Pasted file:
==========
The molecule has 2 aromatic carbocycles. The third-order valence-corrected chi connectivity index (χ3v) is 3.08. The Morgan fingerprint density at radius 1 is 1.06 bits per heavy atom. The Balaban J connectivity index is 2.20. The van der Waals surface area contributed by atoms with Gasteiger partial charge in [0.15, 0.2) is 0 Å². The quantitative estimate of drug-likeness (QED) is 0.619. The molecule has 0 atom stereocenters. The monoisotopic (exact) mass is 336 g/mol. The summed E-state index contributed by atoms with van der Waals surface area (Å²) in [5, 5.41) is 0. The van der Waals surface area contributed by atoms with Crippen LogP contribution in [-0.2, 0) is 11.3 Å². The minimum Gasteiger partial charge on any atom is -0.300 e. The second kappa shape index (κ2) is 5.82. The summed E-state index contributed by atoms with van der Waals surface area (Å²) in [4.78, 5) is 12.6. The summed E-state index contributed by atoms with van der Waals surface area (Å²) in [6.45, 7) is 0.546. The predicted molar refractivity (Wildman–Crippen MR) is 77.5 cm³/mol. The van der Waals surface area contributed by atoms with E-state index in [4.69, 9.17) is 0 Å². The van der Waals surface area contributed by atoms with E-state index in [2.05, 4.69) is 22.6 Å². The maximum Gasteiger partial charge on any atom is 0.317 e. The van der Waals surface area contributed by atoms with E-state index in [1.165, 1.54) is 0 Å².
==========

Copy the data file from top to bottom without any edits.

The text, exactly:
The molecule has 2 aromatic carbocycles. The third-order valence-corrected chi connectivity index (χ3v) is 3.08. The Morgan fingerprint density at radius 1 is 1.06 bits per heavy atom. The Balaban J connectivity index is 2.20. The van der Waals surface area contributed by atoms with Gasteiger partial charge in [0.15, 0.2) is 0 Å². The quantitative estimate of drug-likeness (QED) is 0.619. The molecule has 0 atom stereocenters. The monoisotopic (exact) mass is 336 g/mol. The summed E-state index contributed by atoms with van der Waals surface area (Å²) in [5, 5.41) is 0. The van der Waals surface area contributed by atoms with Crippen LogP contribution in [-0.2, 0) is 11.3 Å². The minimum Gasteiger partial charge on any atom is -0.300 e. The second kappa shape index (κ2) is 5.82. The summed E-state index contributed by atoms with van der Waals surface area (Å²) in [4.78, 5) is 12.6. The summed E-state index contributed by atoms with van der Waals surface area (Å²) in [6.45, 7) is 0.546. The predicted molar refractivity (Wildman–Crippen MR) is 77.5 cm³/mol. The van der Waals surface area contributed by atoms with E-state index in [4.69, 9.17) is 0 Å². The van der Waals surface area contributed by atoms with E-state index in [2.05, 4.69) is 22.6 Å². The maximum Gasteiger partial charge on any atom is 0.317 e. The van der Waals surface area contributed by atoms with E-state index in [1.165, 1.54) is 0 Å².